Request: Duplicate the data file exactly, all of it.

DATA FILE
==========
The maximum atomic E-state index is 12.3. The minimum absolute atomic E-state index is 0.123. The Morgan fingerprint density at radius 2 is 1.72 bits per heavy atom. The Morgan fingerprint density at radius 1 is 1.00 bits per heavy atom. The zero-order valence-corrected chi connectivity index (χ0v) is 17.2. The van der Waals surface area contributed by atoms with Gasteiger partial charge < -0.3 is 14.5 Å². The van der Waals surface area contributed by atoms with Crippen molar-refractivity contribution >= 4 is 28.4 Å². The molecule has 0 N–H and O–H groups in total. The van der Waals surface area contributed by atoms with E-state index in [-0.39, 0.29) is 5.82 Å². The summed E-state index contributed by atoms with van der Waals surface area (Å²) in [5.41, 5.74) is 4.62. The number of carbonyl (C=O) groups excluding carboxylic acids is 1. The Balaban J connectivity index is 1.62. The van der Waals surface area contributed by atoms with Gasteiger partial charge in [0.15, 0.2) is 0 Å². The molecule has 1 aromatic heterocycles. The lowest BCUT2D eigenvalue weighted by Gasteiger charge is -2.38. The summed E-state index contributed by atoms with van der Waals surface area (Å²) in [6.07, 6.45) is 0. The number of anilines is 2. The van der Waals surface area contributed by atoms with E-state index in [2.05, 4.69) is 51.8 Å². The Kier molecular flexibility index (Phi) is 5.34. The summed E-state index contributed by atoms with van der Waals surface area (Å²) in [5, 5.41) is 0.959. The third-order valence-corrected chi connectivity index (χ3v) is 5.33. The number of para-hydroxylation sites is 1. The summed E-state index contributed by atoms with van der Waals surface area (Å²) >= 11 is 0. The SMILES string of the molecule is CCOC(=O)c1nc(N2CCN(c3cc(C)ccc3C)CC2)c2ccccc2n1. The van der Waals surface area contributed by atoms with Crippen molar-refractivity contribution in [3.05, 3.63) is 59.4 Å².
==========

The maximum atomic E-state index is 12.3. The minimum absolute atomic E-state index is 0.123. The Morgan fingerprint density at radius 2 is 1.72 bits per heavy atom. The Morgan fingerprint density at radius 1 is 1.00 bits per heavy atom. The zero-order valence-corrected chi connectivity index (χ0v) is 17.2. The van der Waals surface area contributed by atoms with Gasteiger partial charge < -0.3 is 14.5 Å². The van der Waals surface area contributed by atoms with Crippen molar-refractivity contribution >= 4 is 28.4 Å². The molecule has 0 N–H and O–H groups in total. The van der Waals surface area contributed by atoms with E-state index in [-0.39, 0.29) is 5.82 Å². The summed E-state index contributed by atoms with van der Waals surface area (Å²) in [5.41, 5.74) is 4.62. The number of carbonyl (C=O) groups excluding carboxylic acids is 1. The Balaban J connectivity index is 1.62. The van der Waals surface area contributed by atoms with Gasteiger partial charge in [0.15, 0.2) is 0 Å². The molecule has 1 aromatic heterocycles. The lowest BCUT2D eigenvalue weighted by Gasteiger charge is -2.38. The summed E-state index contributed by atoms with van der Waals surface area (Å²) in [6.07, 6.45) is 0. The number of anilines is 2. The van der Waals surface area contributed by atoms with E-state index in [2.05, 4.69) is 51.8 Å². The Kier molecular flexibility index (Phi) is 5.34. The summed E-state index contributed by atoms with van der Waals surface area (Å²) in [5, 5.41) is 0.959. The third-order valence-corrected chi connectivity index (χ3v) is 5.33. The number of para-hydroxylation sites is 1. The summed E-state index contributed by atoms with van der Waals surface area (Å²) >= 11 is 0. The SMILES string of the molecule is CCOC(=O)c1nc(N2CCN(c3cc(C)ccc3C)CC2)c2ccccc2n1. The van der Waals surface area contributed by atoms with Crippen molar-refractivity contribution in [3.05, 3.63) is 59.4 Å².